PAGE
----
Friday, January 25, 2008

Do the words "threatening" and "parenting" sound alike?

I feel like our boys are normal kids. They run, play, bicker and and don't eat their vegetables (or fruits or a lot of other "grow" foods, but that is a post all its own). They are also helpful around the house to the best of their toddler ability and they looooove to help do chores and try to do things for themselves.

Most of the time.

Then Mickey decides he doesn't want to cooperate with anything I say, no matter how minute the issue. I tell him to do something ("Pick up the playing cards and put them in the bag..."), he says no ("well I'm not doing that..."), I sternly tell him again without raising my voice ("Mickey, Mamma said pick up the cards..."), and he says no again, or ignores me.

So I'm left with figuring out another way to ask/tell him to do it that suits his fancy. Then if rewording it doesn't work, I threaten him with time out. Then the job gets done most of the time. If not, he goes in time out.

I guess that's an okay way to handle it, but I just feel like he should do what I say (most of the time) without me threatening punishment. How can I motivate him to obey me without threatening him? I don't expect him to be-bop around the house picking up after himself, I'd just like one small request to not turn into a big production.

Comments welcome, and you veteran moms can be brutal.


Chilihead said...

Forget the warnings. Or, warn for the first infraction of the day and then not any more.

OR, and this may be more effective, have an immediate consequence. Well, the one above is immediate too, but what I mean is if he won't pick up the cards, then what happens? Do they go in the trash? Can he play with another toy before he picks up the cards? If he's misbehaving does that mean he needs a nap? Whatever a logical consequence is, that should be the next step. Does that make sense?

I much prefer offering parenting advice to others than having to do it myself. These are the things that make my heart ache. ;)

Anonymous said...

Chili's right about considering where the behavior is coming from, like maybe being tired. (Don't you hate it when kids who need a nap misbehave in the grocery cart, and the parents yell at them or threaten a spanking ...) And are your re-wording efforts along the line of:
"What do you want to do first,pick up the cards or put away the books?"
"I'll pick up the first one and then you can take over."
"Soon as you put away the toys, we'll start the story."
"Mom really needs help straightening up the house. Let's go!"


Anonymous said...

Ok, I couldn't help myself so here goes. Whether or not the cards are picked up is not the important issue here. What you are teaching is discipline (which means- to learn obedience) If he is running to the street, you want him to stop immediately when you call to him. He does not have a choice. As he grows older, he will be told to do things such as homework, assignments, athletic practice, orders from the boss. Children need to learn discipline because it will get them through life. These little ones are pretty smart. They are working Moms and Dads, Grandparents and anyone else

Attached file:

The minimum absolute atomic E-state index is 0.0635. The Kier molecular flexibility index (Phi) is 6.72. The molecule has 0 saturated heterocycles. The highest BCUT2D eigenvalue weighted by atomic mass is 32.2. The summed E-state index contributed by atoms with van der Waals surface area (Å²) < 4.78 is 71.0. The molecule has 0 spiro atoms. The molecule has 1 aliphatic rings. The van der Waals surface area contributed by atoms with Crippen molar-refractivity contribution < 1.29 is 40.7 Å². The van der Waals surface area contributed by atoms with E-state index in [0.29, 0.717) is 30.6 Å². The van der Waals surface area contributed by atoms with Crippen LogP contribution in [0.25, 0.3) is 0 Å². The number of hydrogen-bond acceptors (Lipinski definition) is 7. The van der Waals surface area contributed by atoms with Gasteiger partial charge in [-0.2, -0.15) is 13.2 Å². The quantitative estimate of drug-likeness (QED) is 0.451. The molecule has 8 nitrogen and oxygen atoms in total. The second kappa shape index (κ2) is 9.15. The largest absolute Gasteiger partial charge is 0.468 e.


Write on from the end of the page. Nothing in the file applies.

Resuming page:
who stands in the way. That is why it is important "to pick up the cards" Nope, it isn't easy, but why do you think all 11 of my children have been successful in their jobs and life. Discpline!!!
So,be brave, you are the parent,so
teach, teach, and keep on teaching.
You are doing a good job!!Sounds to me like you Mamma's are doing a good job.
And, think about it, aren't we all still learning discipline???

Anonymous said...

I don't have a parenting tip but here's my aunting tip: "mom and dad said WE are not allowed to do 'X' until WE do 'Y'. Makes it sounds like we are in it together and we are BOTH going to pay the consequence if we don't do something. I guess that's why all my nephews have always been so good for me?

Anonymous said...

Well now, here is Goldilocks to the rescue. Never fear, your boy will outgrow not wanting to pick up the cards. I wouldn't expect him to act any differently at his age. are some tips. Set a timer. "Let's see if you (or we) can pick up the cards before the timer goes off." And choices are good. Pick up cards first or blocks? This will make him feel like he has some control and children need to learn how to make choices and decisions for themselves. Be positive in your discipline. Discipline is not synonomous with punishment, but I think you know that. Don't say, "YOu have 2 choices, pick up the blocks or _____________ (fill in the blank with negativity.) They will learn self-confidence that they will need the rest of their lives if you let your boys make decisions themselves. Then they will learn to understand that sometimes the grownups are in charge and they don't always get to make a choice.Also, try "Ok Let's pickup the blocks!" And just start in with him. I would just try to be positive, just cause that's my style so I won't go crazy. OR how about "I see a secret card, I'll see if you can get it before I say 10." Of course, mom, he'll get it and reward him with a silly but fun celebration that you make up, a dance, high five,or whatever.Even a 2 minute finger game. Get the Picture? good luck.